“She was hailed as a saint and feared even more like an unnatural girl.”
What if you were the only child born to a brutal warlord and it was your misfortune to be female? The only choices would be submission and misery or standing strong despite the strikes against you. The heroine of Revena’s Revenge chooses the latter.
In this dark fantasy novel by Vanessa Victoria Kilmer, Revena is the sole child of the Marcher Lord and his misused wife Aenor. Not only is Revena reviled because she is female, but she is also a pariah because of her innate magical abilities and unusual appearance.
Being born into such an unfortunate life would break a less resilient soul, but Revena stands strong despite her father’s abuse and the disapproving rumors spread even by the household’s servants. To make matters worse, on her father’s return home, he announces that he has arranged a marriage for her. To her dismay, Revena learns that her proposed husband’s brutality rivals even her father’s.
I was rooting for Revena from the first page. Her father is an abusive misogynist, raping Revena’s broken mother every time he returns home. Aenor endures a miscarriage every year and escapes into a drug-induced haze to endure her hopeless existence.
The strong-willed heroine is my favorite part of this powerful story. How could she not be? Unlike her sadistic father, she is compassionate. Revena is not afraid of hard work. She treats the servants as her equals, assisting them in making the house ready for her father. She stands her ground, never giving up despite the deplorable ways in which she is treated.
I appreciate the brevity of the book’s chapters. This feature makes it easy to follow along with the story and to return to a previous chapter to clarify points. The story is compelling and draws the reader into Revena’s world. It is written in plain English without any flowery prose, which befits the brutal realities of Revena’s life.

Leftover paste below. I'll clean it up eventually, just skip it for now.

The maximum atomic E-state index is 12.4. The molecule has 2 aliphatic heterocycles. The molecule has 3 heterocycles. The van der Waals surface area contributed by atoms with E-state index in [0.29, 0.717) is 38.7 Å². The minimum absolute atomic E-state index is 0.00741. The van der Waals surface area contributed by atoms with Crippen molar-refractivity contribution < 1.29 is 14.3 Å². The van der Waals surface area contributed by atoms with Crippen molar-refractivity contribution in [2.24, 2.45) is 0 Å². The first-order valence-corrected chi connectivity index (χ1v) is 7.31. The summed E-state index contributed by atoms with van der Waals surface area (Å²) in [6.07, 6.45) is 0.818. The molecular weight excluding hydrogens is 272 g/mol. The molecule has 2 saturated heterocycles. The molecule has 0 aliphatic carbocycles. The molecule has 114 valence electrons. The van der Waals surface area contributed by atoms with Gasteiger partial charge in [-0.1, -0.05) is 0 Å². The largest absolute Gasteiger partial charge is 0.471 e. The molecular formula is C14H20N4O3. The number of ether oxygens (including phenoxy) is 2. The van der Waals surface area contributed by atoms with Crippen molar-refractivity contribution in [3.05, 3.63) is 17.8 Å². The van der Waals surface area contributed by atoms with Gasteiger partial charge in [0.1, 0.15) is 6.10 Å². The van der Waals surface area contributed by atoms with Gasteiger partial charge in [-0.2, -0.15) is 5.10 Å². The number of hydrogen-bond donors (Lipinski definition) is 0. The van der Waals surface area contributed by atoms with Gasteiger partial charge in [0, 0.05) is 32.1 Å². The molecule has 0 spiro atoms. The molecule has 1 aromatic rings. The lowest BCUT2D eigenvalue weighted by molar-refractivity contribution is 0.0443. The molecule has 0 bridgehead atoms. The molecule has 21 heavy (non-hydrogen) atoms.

Because of violent scenes including sexual assault, this book is suited to adult audiences only. Although these scenarios are described realistically, they are not overly graphic. I appreciate the author’s unflinching commitment to depicting the bleak realities of life in the Dark Ages for the underclasses and for women of all stations.
I also appreciate the fact that the female characters are the focus of the tale. Stories set in medieval times often romanticize male protagonists and prettify the conditions in which people lived. Ms. Kilmer does neither.
Revena’s Revenge is not a pretty love story, and I praise it for stepping outside the bounds. Those desiring a pretty love story should seek another book. Those desiring reality and a tough heroine who defies the odds against her will appreciate Revena’s Revenge as I did.
Five out of five stars
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